Evolution worked on the brain in such a way that it is, to borrow language from Michael Shermer, a patten-detection machine or device. Let me suggest a couple of books for you on this topic of how the human brain is not wired with rationalism as the default setting. Michael Shermer's The Believing Brain and Faces in the Cloud, by Stuart Guthrie. If rationalism were the default setting then why is not so much more ubigitous than it is. Why is religions belief, belief in the supernatural, mystical and superstitious thinking, so prevalent and widespread in our species? Because we did not evolve to be purely rational. Becoming rational takes considerable intellectual muscle. Irrationalism comes easily and quite naturally to humans.

        All this said, share you wish that there was much more rationalism in the world. But I also understand the reason why there is not and the challenge that bringing more rationalism to the world is. You apparently don't. You just think that rationalism and critical thinking come easy, and that any one who does not employ these skills is just an idiot. This says a great deal about your ignorance of human psychology.

  2. "Why shouldn’t I be allowed to do with my body what I want to do with my body? After all, isn’t that the exact same argument made by feminists with regard to abortion?" (Pro-Choice or Pro-Life From an Atheist Perspective, February 7, 2014)

    "Conservatives are pro-responsibility, anyone who has read the blog for any amount of time ought to recognize that. However, while I know an argument can be made that abortion can be the most responsible position one can take at the particular time, that doesn’t make it responsible. Anyone who is responsible all of the time ought rarely or never get into the situation where they need to get an abortion.  Keep in mind that I’m not talking about medical issues, damaged fetuses, instances of rape and the like, I’m talking about voluntary abortions because you don’t want a kid."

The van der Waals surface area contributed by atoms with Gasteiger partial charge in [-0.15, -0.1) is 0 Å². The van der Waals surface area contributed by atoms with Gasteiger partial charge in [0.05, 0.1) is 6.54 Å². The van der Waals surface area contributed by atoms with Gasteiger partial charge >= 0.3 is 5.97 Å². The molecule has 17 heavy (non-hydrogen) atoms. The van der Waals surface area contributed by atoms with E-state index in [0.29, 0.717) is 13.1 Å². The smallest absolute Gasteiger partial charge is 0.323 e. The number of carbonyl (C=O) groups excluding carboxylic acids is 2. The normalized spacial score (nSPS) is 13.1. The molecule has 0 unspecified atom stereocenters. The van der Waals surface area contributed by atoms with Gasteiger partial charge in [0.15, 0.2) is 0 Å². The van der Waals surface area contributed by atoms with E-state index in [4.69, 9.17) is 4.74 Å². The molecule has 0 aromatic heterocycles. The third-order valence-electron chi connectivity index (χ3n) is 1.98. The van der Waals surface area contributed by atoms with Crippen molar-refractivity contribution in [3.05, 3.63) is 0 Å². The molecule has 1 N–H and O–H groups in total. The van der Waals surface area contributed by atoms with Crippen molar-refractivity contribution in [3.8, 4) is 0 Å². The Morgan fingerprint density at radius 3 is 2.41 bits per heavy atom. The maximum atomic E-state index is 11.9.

So which is it Cephus? It strikes me as terribly inconsistent for you to claim that you have an absolute right to bodily-autonomy for the sake of suicide yet you don't have the same absolute right to bodily autonomy in the matter of abortion.

    Why does personal responsibility trump bodily-autonomy when it concerns abortion but not when it concerns suicide? Can't we make the same argument that "anyone who is responsible all of the time ought to rarely or never get into the situation where they need" to choose suicide?

    1. When it's your own body and no one else is inherently physically impacted by your decisions, then it should be your decision to make. That's the basis of personal responsibility, to be responsible for your person and for your actions. Now if you were a Siamese twin and you wanted to commit suicide, knowing this would result in the death of your attached twin, that's a different argument because your action directly impacts the physical health and wellbeing of another individual.

  3. By the way, why no conservative bashing in this piece. After all conservatives are just as guilty, if not more so, of opposing suicide. Isn't your bias showing here. You don't hesitate to politicize an issue if you think you can make a case that it is predominantly or exclusively liberals at fault or in the wrong. And don't use that "I am a classical conservative" card. Russell Kirk, more of a classical conservative than you, certainly would not have shared and did not share your views on the issue of suicide.

    1. Well, neo-cons are, they tend to be some of the most terrified people around. However, most of the people I've encountered that are vocally against suicide do tend to come from the political left and that's what I was responding to. I'd equally criticize anyone from any other perspective, although the religious tend to look at things from a religious perspective and that's not the argument I was responding to.

  4. The only problem I have with suicide is when it is done by someone who is clearly mentally ill i.e. severe clinical depression etc. Other than that clarification which you agreed with, I am full on board with this. I believe personally the reason people are against suicide is not only the fear of death, but also selfishness of wanting to keep their life normal and not losing a friend who would like to commit suicide.
    My recent post Idiots of the week – Boko Haram